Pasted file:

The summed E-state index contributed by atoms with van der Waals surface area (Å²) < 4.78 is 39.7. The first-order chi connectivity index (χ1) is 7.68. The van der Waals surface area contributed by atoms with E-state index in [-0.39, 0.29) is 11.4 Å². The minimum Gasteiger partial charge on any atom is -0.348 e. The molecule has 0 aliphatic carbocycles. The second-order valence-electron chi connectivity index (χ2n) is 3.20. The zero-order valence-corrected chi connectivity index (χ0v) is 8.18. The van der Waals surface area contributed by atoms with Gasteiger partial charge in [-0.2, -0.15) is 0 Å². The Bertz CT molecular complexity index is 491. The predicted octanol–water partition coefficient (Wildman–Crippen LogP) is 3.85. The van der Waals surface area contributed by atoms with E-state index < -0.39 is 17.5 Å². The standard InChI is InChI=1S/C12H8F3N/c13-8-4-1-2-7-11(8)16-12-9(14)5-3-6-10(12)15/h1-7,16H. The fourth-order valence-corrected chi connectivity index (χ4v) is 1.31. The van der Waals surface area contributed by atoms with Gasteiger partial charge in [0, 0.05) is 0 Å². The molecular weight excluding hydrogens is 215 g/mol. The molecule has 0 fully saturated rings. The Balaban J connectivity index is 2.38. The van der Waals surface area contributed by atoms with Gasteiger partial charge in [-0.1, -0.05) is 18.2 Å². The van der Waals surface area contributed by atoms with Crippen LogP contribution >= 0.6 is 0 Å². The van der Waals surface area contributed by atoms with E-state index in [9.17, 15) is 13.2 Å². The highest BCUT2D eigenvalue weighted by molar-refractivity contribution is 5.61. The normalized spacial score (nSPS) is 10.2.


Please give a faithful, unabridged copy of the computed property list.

The summed E-state index contributed by atoms with van der Waals surface area (Å²) < 4.78 is 39.7. The first-order chi connectivity index (χ1) is 7.68. The van der Waals surface area contributed by atoms with E-state index in [-0.39, 0.29) is 11.4 Å². The minimum Gasteiger partial charge on any atom is -0.348 e. The molecule has 0 aliphatic carbocycles. The second-order valence-electron chi connectivity index (χ2n) is 3.20. The zero-order valence-corrected chi connectivity index (χ0v) is 8.18. The van der Waals surface area contributed by atoms with Gasteiger partial charge in [-0.2, -0.15) is 0 Å². The Bertz CT molecular complexity index is 491. The predicted octanol–water partition coefficient (Wildman–Crippen LogP) is 3.85. The van der Waals surface area contributed by atoms with E-state index < -0.39 is 17.5 Å². The standard InChI is InChI=1S/C12H8F3N/c13-8-4-1-2-7-11(8)16-12-9(14)5-3-6-10(12)15/h1-7,16H. The fourth-order valence-corrected chi connectivity index (χ4v) is 1.31. The van der Waals surface area contributed by atoms with Gasteiger partial charge in [0, 0.05) is 0 Å². The molecular weight excluding hydrogens is 215 g/mol. The molecule has 0 fully saturated rings. The Balaban J connectivity index is 2.38. The van der Waals surface area contributed by atoms with Gasteiger partial charge in [-0.1, -0.05) is 18.2 Å². The van der Waals surface area contributed by atoms with Crippen LogP contribution >= 0.6 is 0 Å². The van der Waals surface area contributed by atoms with E-state index in [9.17, 15) is 13.2 Å². The highest BCUT2D eigenvalue weighted by molar-refractivity contribution is 5.61. The normalized spacial score (nSPS) is 10.2.